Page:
Why do we smell things differently?
Our ability to smell and taste is regulated by around 1,000 genes, over half of which are totally inactive.
However, a study by researchers in Israel has identified at least 50 of these genes, which are switched on in some people and not in others.
They believe this may explain why some of us adore some smells and tastes while others abhor them.
Researchers at the Weizmann Institute say their study shows that nearly every human being displays a different pattern of active and inactive odour-detecting receptors.
These receptors determine how our brain reads flavours in food as well as smells.
The huge variation occurs because different receptors are switched on in different people and also because their sensitivity also differs.
The researchers have also found evidence to suggest people from different ethnic groups perceive aromas and flavours differently.
They suggested their findings could revolutionise the way food, drink and perfume manufactures work.
At the moment, many companies base a decision on whether or not to make particular products on the reaction of test panels, usually comprising just a few people.
The researchers suggest these companies might want to rethink this policy in light of their findings.
But they also believe that these companies could one day test the potential popularity of their products using a computer chip.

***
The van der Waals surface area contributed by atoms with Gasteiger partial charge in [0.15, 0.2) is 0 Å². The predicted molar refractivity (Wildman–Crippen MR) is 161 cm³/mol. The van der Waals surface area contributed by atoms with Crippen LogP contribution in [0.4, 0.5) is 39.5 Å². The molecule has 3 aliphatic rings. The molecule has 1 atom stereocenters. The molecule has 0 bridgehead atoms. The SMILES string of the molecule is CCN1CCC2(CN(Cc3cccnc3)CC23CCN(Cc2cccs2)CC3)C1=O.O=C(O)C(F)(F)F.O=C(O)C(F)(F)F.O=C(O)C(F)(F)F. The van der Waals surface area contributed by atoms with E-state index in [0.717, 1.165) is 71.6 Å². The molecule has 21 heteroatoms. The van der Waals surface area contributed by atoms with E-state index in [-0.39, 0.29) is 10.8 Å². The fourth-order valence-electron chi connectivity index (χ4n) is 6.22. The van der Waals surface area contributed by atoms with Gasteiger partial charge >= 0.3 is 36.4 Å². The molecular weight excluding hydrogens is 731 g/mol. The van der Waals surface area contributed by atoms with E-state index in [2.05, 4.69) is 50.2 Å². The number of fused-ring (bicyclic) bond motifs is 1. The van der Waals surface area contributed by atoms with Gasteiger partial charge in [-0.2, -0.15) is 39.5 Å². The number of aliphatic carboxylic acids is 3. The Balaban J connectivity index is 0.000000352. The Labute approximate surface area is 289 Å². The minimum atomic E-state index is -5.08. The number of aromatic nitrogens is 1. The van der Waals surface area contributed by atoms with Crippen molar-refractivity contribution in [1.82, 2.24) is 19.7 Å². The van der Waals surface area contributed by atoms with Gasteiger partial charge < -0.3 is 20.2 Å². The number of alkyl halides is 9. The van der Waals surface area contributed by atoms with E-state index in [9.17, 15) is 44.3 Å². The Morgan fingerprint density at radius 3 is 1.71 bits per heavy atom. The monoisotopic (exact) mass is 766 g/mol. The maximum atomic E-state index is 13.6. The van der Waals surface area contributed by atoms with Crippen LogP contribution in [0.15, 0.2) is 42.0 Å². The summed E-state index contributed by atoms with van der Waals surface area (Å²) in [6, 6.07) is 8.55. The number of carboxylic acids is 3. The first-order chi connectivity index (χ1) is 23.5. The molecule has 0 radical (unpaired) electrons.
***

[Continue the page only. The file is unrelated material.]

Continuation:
They suggest these chips could be designed so that they replicate the taste and smell preferences of target markets.
Companies that make foods, perfumes and similar products have already started to keep a close eye on research in this area.
'Fragrances are more about art than science at the moment,' said Dr Tony Curtis, who teaches on the aroma and fragrances degree course at the University of Plymouth.
'Everybody is looking for a scientific platform on which they can create fragrances.
'They would like to shorten the development cycle of products and minimise the risk,' he said.
'We know how we see and how we hear. People are struggling to understand how we smell.
'But certainly when we get there it will revolutionise how people construct fragrances and how we evaluate them.'
The study is published in the journal Nature Genetics.
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